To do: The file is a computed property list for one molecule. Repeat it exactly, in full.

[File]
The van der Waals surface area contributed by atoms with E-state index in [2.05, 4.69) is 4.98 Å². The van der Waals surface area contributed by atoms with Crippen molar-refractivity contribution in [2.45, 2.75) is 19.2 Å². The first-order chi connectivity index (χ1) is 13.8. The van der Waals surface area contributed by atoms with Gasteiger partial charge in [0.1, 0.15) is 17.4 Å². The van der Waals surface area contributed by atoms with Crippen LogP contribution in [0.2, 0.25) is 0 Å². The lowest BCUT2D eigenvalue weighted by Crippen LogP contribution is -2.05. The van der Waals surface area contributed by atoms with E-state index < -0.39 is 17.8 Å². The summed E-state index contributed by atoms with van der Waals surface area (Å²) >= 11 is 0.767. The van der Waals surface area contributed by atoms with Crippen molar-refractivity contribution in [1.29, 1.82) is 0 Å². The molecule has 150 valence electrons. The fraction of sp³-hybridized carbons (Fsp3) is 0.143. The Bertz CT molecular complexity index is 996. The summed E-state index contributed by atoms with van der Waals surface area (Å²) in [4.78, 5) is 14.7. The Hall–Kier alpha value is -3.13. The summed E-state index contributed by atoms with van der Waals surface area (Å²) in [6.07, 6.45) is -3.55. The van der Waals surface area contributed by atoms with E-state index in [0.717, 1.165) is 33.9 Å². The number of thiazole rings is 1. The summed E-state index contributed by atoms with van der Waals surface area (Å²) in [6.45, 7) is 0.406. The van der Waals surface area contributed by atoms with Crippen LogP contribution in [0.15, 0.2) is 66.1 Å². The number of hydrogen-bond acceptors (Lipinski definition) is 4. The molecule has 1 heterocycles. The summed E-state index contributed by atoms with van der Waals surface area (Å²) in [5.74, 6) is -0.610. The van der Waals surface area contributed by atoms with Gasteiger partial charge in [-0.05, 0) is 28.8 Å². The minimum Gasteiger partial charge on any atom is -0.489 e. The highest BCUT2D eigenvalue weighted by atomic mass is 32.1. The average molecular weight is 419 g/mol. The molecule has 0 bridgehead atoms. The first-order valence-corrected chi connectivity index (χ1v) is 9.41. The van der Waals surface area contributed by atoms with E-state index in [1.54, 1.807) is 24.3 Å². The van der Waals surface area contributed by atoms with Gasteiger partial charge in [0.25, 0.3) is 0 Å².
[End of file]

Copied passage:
The van der Waals surface area contributed by atoms with E-state index in [2.05, 4.69) is 4.98 Å². The van der Waals surface area contributed by atoms with Crippen molar-refractivity contribution in [2.45, 2.75) is 19.2 Å². The first-order chi connectivity index (χ1) is 13.8. The van der Waals surface area contributed by atoms with Gasteiger partial charge in [0.1, 0.15) is 17.4 Å². The van der Waals surface area contributed by atoms with Crippen LogP contribution in [0.2, 0.25) is 0 Å². The lowest BCUT2D eigenvalue weighted by Crippen LogP contribution is -2.05. The van der Waals surface area contributed by atoms with E-state index < -0.39 is 17.8 Å². The summed E-state index contributed by atoms with van der Waals surface area (Å²) >= 11 is 0.767. The van der Waals surface area contributed by atoms with Crippen molar-refractivity contribution in [1.29, 1.82) is 0 Å². The molecule has 150 valence electrons. The fraction of sp³-hybridized carbons (Fsp3) is 0.143. The Bertz CT molecular complexity index is 996. The summed E-state index contributed by atoms with van der Waals surface area (Å²) in [4.78, 5) is 14.7. The Hall–Kier alpha value is -3.13. The summed E-state index contributed by atoms with van der Waals surface area (Å²) in [6.07, 6.45) is -3.55. The van der Waals surface area contributed by atoms with E-state index in [0.717, 1.165) is 33.9 Å². The number of thiazole rings is 1. The summed E-state index contributed by atoms with van der Waals surface area (Å²) in [6.45, 7) is 0.406. The van der Waals surface area contributed by atoms with Crippen LogP contribution in [0.15, 0.2) is 66.1 Å². The number of hydrogen-bond acceptors (Lipinski definition) is 4. The molecule has 1 heterocycles. The summed E-state index contributed by atoms with van der Waals surface area (Å²) in [5.74, 6) is -0.610. The van der Waals surface area contributed by atoms with Gasteiger partial charge in [-0.05, 0) is 28.8 Å². The minimum Gasteiger partial charge on any atom is -0.489 e. The highest BCUT2D eigenvalue weighted by atomic mass is 32.1. The average molecular weight is 419 g/mol. The molecule has 0 bridgehead atoms. The first-order valence-corrected chi connectivity index (χ1v) is 9.41. The van der Waals surface area contributed by atoms with E-state index in [1.54, 1.807) is 24.3 Å². The van der Waals surface area contributed by atoms with Gasteiger partial charge in [0.25, 0.3) is 0 Å².